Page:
When, in the Syrian desert, a place where no man meets a friend, Saladin and a knight of the Red Cross met and prepared them for deadly encounter, the Soldan of Egypt and Syria, ere the crusaders' mace could be hurled at him, with matchless dexterity, turnd his barb and thrice rode around his ponderous enemy. But when, in these latter days, like black clouds in the firmament of heaven, surcharged, sulphurous and ready to burst on the hushed, expectant air, great armies, not men, stood facing for the death-grapple, in sight of this fair city, then the peerless leader of “the cavalry,” as on winged steed, like another Saladin, with magnificent sweep, encircled the foe and blazed the track of his coming doom.

The prophet Elijah with his garment parted the waters of the Jordan, and passed in a whirlwind from the sight of Elisha, who received [17] the falling mantle and repeated upon the waters his Master's miracle. But on the banks of another stream, now become historic, when our Great Captain's great Lieutenant had fought his last fight, and was making ready to doff the habiliments of earthly command, a successor for that field it was the glory of the cavalry to furnish — a successor, who, as we heard in the capitol to-night, with the very ring of the fallen hero's metal, ordered the men, when ammunition had failed, to “hold their ground with the bayonet!” And thus did the spirit of the great Elijah, who was passing from the whirlwind of that battle, out of his followers' sight, rest upon Elisha, and Stuart bore the mantle of Stonewall Jackson!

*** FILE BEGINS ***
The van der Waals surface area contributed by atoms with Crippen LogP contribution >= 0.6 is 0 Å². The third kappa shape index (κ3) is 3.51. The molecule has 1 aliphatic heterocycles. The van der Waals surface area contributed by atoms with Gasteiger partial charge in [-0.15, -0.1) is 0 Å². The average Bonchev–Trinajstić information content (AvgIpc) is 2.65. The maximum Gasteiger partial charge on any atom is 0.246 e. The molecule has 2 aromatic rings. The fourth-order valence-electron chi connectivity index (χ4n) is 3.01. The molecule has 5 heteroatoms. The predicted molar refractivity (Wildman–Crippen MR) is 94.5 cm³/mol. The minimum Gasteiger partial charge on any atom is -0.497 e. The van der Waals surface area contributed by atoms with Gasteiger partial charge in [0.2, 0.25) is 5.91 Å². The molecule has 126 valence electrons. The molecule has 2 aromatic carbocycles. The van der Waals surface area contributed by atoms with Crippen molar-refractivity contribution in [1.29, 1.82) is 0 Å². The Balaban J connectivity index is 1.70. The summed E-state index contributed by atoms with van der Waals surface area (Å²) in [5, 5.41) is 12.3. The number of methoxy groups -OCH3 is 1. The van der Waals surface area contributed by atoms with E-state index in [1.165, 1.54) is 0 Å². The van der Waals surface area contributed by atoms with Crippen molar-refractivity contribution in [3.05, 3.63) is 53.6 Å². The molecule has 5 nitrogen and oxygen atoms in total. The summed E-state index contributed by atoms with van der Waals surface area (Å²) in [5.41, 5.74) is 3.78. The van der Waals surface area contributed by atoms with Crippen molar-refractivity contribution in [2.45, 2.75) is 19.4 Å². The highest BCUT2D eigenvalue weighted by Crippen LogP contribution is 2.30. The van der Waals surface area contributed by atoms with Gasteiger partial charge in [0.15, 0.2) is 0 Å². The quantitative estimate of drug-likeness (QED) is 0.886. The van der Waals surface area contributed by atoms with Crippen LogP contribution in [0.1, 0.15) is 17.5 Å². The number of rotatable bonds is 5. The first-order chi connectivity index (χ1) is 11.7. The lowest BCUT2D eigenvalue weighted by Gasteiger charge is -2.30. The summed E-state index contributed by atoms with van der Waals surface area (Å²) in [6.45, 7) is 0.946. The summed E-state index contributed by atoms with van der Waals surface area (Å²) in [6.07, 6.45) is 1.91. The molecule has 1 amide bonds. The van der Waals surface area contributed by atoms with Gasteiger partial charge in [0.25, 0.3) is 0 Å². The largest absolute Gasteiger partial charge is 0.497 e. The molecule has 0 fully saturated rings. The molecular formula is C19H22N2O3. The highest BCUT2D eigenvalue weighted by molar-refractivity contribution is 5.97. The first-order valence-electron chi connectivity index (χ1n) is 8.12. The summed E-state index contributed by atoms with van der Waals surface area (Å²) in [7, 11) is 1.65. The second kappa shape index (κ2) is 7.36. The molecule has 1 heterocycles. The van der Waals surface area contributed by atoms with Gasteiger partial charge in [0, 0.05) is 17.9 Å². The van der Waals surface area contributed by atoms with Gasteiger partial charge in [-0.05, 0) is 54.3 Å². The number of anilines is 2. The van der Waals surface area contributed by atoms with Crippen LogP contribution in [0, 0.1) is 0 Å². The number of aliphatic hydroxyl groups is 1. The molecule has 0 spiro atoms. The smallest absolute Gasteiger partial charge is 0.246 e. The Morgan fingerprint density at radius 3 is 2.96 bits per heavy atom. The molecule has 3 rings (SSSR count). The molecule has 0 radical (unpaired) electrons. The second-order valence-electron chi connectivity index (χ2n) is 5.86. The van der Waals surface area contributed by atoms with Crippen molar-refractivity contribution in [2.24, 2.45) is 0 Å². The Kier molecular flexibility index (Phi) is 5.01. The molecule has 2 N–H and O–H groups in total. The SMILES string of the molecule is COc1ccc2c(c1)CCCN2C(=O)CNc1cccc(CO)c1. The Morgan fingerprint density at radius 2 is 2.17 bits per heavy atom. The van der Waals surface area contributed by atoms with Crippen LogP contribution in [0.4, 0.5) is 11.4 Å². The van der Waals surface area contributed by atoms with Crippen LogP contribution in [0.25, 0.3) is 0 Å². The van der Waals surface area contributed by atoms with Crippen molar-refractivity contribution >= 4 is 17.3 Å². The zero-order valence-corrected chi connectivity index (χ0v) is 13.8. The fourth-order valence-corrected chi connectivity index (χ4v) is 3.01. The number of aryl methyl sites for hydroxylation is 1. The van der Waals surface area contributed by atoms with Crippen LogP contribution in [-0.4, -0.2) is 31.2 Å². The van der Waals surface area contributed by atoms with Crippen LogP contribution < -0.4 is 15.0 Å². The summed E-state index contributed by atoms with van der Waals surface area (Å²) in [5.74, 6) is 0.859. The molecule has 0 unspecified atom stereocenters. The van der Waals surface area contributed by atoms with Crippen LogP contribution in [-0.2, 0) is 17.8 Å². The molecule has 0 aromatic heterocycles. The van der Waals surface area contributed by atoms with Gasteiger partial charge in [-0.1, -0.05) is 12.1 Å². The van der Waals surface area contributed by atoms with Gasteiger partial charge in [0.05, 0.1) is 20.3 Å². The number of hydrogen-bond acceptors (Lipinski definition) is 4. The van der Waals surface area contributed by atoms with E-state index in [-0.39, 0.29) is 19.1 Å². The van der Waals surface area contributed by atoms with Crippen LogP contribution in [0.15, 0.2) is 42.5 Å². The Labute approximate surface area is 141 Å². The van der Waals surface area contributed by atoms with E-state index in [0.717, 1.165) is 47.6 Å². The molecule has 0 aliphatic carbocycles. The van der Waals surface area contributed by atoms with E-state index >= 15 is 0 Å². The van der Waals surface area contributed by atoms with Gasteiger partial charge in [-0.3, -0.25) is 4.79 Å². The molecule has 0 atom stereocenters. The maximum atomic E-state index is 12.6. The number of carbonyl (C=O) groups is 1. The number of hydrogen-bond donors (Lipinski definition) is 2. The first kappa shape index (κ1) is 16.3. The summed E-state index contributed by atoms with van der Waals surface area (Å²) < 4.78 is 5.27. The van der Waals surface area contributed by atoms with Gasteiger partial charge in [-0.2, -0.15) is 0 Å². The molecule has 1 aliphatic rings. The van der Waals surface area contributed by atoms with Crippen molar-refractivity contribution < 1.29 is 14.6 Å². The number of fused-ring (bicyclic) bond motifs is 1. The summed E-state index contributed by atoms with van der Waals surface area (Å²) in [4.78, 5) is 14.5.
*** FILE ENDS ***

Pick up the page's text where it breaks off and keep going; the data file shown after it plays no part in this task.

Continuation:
Among the legends of ancient Rome was one that at the battle of the Lake Regillus, the victory was due to the twin sons of thundering Jove, who were seen to ride in the fight.

There be twain still with us, bearers of a name — we utter with reverence because of the illustrious dead — a name that thrilled with electric power devoted followers, drew the plaudits of the civilized world, and wrung from foes even the tribute of admiring respect — a name that we shall repeat to the latest posterity as borne by one, the model of all that was godlike in man — I name the name of Lee — there be these twain, not brothers indeed, according to the flesh, but sons of brethren, our orator of the capitol and our absent President, who rode in the fight like Castor and Pollox: To your sentiment, Mr. Chairman, “the cavalry” responds with these I These--

Be the great twin brethren,
That fought so well for Rome!